The Canadian dollar, which has already taken a beating in the past month, is likely to see further downside before stability returns to foreign exchange markets.
Barring a major reversal in investor sentiment, the Canadian dollar is on course to see its biggest monthly decline since at least 1950, market watchers say.
On Oct. 28, the Canadian currency was trading at US77.57 cents. This compares to Oct. 1, when the Canadian dollar closed out the North American trading session at US94.10 (US$1=C$1.0626).
Steve Malyon, currency strategist with Scotia Capital, said the unprecedented level of volatility in foreign exchange markets has made it extremely difficult to predict near-and long-term ranges for the Canadian currency.
In the next four to eight weeks, a trading range anywhere between US85 cents and US75 cents is a possibility for the Canadian dollar, said Malyon. The most likely scenario, however, is further weakening to the lower end of that range, he said.
Looking further out to six months, Malyon said he would not rule out a move to US70 cents for the Canadian dollar.
“I would be surprised to see us get that weak over the next six months, because over that period I think we might see a bit of U. S. dollar weakness resume to maybe stabilize the situation. However, we’re already below 79 cents, so 70 cents is not out of the realm of the possible,” Malyon said.
Until then, expect to see many of the same factors driving the Canadian dollar as those currently at play, he said.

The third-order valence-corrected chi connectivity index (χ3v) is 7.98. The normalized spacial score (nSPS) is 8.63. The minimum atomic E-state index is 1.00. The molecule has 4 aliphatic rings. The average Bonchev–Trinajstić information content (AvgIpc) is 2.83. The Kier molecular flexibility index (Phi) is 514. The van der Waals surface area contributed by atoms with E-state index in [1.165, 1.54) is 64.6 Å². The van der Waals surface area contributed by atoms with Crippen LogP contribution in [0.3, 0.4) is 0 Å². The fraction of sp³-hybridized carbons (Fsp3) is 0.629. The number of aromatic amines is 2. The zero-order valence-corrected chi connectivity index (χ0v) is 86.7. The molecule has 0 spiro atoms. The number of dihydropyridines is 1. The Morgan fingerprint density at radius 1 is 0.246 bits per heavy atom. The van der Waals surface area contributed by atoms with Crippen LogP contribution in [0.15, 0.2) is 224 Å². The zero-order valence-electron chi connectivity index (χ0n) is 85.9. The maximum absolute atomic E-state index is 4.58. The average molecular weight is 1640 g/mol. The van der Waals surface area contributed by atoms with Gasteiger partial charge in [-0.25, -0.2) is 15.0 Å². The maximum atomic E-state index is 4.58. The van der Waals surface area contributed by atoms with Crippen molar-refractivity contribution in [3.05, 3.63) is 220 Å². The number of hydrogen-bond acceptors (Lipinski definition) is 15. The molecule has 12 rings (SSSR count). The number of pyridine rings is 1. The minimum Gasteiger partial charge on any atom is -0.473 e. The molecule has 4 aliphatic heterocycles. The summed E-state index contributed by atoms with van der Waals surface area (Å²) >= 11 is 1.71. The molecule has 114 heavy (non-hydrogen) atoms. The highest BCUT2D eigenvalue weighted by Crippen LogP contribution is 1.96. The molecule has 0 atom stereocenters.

“The global economic crisis is primarily what has been driving the foreign exchange market,” Malyon said.
The tightening credit market and the downside risk to global growth have created demand for the U. S. dollar, as well as the Japanese yen, and that has hurt a number of cyclical currencies, including the Canadian dollar, he explained.
The price of commodities, particularly crude oil, will also continue to influence the level of the Canadian dollar.
“I think that we are still in the relatively early stages of what is probably going to be a relatively prolonged global growth slowdown and so it is difficult to be optimistic about where commodity prices are going to head in this environment,” Malyon said.
Once a degree of calm has returned to global markets, however, Malyon said the Canadian currency may come to rest around the US85 cent mark, a level which some suggest is a fair valuation for the Canadian dollar.
Since shooting higher in the fall of 2007, the Canadian dollar has been correcting lower, Malyon said. In part, the Canadian dollar’s downward move has reflected the currency’s search for a better equilibrium.
It is now possible, however, that the Canadian dollar has overshot that mark, he continued.
Assessing a currency’s fair market is extremely difficult because there is no consensus as to which measure, for example purchasing power, is the correct yardstick, Malyon said.
That said, over the long run 70 to 75 cents would be too weak for the Canadian currency given Canada’s structural advantages, he said.
“A lot of the things that afflicted the U. S. economy don’t afflict the Canadian economy. We have a fiscal balance, we have a current account balance and we’re richly endowed with natural resources and I think that once this global slowdown runs its course, commodity prices are going to resume climbing,” Malyon said.
“I think when we are all through this, the Canadian dollar is likely to look quite strong but right now the cyclical forces are certainly overtaking things and are dominating where currencies traded,” he continued.